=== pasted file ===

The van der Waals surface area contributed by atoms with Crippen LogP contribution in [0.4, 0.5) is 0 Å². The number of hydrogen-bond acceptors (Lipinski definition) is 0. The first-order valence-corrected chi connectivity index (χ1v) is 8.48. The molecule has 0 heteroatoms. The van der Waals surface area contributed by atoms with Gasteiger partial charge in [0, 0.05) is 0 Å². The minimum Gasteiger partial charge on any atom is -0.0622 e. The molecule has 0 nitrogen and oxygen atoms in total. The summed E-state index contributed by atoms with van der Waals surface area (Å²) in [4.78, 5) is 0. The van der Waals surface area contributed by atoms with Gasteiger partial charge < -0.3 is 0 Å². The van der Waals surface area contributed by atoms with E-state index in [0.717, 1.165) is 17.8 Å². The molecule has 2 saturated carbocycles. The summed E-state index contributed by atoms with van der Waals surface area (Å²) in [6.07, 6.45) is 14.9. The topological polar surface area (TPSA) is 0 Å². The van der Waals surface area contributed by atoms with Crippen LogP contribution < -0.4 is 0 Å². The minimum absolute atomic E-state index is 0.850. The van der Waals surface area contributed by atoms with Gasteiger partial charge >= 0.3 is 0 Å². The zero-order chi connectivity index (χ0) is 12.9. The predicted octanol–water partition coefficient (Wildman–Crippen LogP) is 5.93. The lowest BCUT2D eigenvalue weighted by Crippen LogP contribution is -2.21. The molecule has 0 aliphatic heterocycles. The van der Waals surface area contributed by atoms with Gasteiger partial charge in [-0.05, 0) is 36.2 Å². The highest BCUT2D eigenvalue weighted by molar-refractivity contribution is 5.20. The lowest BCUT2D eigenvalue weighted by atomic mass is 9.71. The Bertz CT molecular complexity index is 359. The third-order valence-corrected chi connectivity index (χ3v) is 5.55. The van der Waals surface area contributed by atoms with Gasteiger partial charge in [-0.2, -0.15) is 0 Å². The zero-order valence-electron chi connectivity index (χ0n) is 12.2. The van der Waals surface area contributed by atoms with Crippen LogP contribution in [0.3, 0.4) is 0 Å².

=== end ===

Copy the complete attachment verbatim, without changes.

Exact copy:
The van der Waals surface area contributed by atoms with Crippen LogP contribution in [0.4, 0.5) is 0 Å². The number of hydrogen-bond acceptors (Lipinski definition) is 0. The first-order valence-corrected chi connectivity index (χ1v) is 8.48. The molecule has 0 heteroatoms. The van der Waals surface area contributed by atoms with Gasteiger partial charge in [0, 0.05) is 0 Å². The minimum Gasteiger partial charge on any atom is -0.0622 e. The molecule has 0 nitrogen and oxygen atoms in total. The summed E-state index contributed by atoms with van der Waals surface area (Å²) in [4.78, 5) is 0. The van der Waals surface area contributed by atoms with Gasteiger partial charge < -0.3 is 0 Å². The van der Waals surface area contributed by atoms with E-state index in [0.717, 1.165) is 17.8 Å². The molecule has 2 saturated carbocycles. The summed E-state index contributed by atoms with van der Waals surface area (Å²) in [6.07, 6.45) is 14.9. The topological polar surface area (TPSA) is 0 Å². The van der Waals surface area contributed by atoms with Crippen LogP contribution < -0.4 is 0 Å². The minimum absolute atomic E-state index is 0.850. The van der Waals surface area contributed by atoms with Gasteiger partial charge >= 0.3 is 0 Å². The zero-order chi connectivity index (χ0) is 12.9. The predicted octanol–water partition coefficient (Wildman–Crippen LogP) is 5.93. The lowest BCUT2D eigenvalue weighted by Crippen LogP contribution is -2.21. The molecule has 0 aliphatic heterocycles. The van der Waals surface area contributed by atoms with Gasteiger partial charge in [-0.05, 0) is 36.2 Å². The highest BCUT2D eigenvalue weighted by molar-refractivity contribution is 5.20. The lowest BCUT2D eigenvalue weighted by atomic mass is 9.71. The Bertz CT molecular complexity index is 359. The third-order valence-corrected chi connectivity index (χ3v) is 5.55. The van der Waals surface area contributed by atoms with Gasteiger partial charge in [-0.2, -0.15) is 0 Å². The zero-order valence-electron chi connectivity index (χ0n) is 12.2. The van der Waals surface area contributed by atoms with Crippen LogP contribution in [0.3, 0.4) is 0 Å².